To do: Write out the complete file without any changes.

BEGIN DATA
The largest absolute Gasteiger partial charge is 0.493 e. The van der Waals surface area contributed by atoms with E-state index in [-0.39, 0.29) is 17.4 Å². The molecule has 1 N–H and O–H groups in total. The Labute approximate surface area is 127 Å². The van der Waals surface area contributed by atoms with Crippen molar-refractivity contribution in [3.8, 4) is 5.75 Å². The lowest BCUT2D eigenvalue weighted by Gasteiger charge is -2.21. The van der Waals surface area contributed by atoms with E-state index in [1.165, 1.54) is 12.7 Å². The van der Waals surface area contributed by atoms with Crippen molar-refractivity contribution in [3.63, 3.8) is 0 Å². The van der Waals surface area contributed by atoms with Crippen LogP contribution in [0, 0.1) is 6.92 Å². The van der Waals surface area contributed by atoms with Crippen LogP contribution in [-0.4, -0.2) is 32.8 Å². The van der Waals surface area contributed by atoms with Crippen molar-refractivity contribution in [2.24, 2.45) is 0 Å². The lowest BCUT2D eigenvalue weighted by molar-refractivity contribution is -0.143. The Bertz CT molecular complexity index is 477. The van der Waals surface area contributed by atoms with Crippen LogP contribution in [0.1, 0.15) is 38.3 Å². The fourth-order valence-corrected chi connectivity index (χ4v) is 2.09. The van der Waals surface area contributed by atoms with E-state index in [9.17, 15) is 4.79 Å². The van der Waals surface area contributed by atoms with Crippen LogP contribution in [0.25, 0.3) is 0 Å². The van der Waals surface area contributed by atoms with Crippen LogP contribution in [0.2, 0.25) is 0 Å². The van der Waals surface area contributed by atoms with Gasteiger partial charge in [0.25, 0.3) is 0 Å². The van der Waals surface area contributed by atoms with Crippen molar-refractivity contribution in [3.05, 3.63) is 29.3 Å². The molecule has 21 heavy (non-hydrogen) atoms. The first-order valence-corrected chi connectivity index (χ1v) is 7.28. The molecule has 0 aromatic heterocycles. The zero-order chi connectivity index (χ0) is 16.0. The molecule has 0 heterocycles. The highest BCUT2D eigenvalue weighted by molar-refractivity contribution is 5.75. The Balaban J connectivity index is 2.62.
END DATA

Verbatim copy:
The largest absolute Gasteiger partial charge is 0.493 e. The van der Waals surface area contributed by atoms with E-state index in [-0.39, 0.29) is 17.4 Å². The molecule has 1 N–H and O–H groups in total. The Labute approximate surface area is 127 Å². The van der Waals surface area contributed by atoms with Crippen molar-refractivity contribution in [3.8, 4) is 5.75 Å². The lowest BCUT2D eigenvalue weighted by Gasteiger charge is -2.21. The van der Waals surface area contributed by atoms with E-state index in [1.165, 1.54) is 12.7 Å². The van der Waals surface area contributed by atoms with Crippen molar-refractivity contribution in [3.63, 3.8) is 0 Å². The van der Waals surface area contributed by atoms with Crippen LogP contribution in [0, 0.1) is 6.92 Å². The van der Waals surface area contributed by atoms with Crippen LogP contribution in [-0.4, -0.2) is 32.8 Å². The van der Waals surface area contributed by atoms with Crippen molar-refractivity contribution in [2.24, 2.45) is 0 Å². The lowest BCUT2D eigenvalue weighted by molar-refractivity contribution is -0.143. The Bertz CT molecular complexity index is 477. The van der Waals surface area contributed by atoms with Crippen LogP contribution in [0.1, 0.15) is 38.3 Å². The fourth-order valence-corrected chi connectivity index (χ4v) is 2.09. The van der Waals surface area contributed by atoms with E-state index in [9.17, 15) is 4.79 Å². The van der Waals surface area contributed by atoms with Crippen LogP contribution in [0.25, 0.3) is 0 Å². The van der Waals surface area contributed by atoms with Crippen LogP contribution in [0.2, 0.25) is 0 Å². The van der Waals surface area contributed by atoms with Gasteiger partial charge in [0.25, 0.3) is 0 Å². The van der Waals surface area contributed by atoms with Crippen molar-refractivity contribution in [3.05, 3.63) is 29.3 Å². The molecule has 21 heavy (non-hydrogen) atoms. The first-order valence-corrected chi connectivity index (χ1v) is 7.28. The molecule has 0 aromatic heterocycles. The zero-order chi connectivity index (χ0) is 16.0. The molecule has 0 heterocycles. The highest BCUT2D eigenvalue weighted by molar-refractivity contribution is 5.75. The Balaban J connectivity index is 2.62.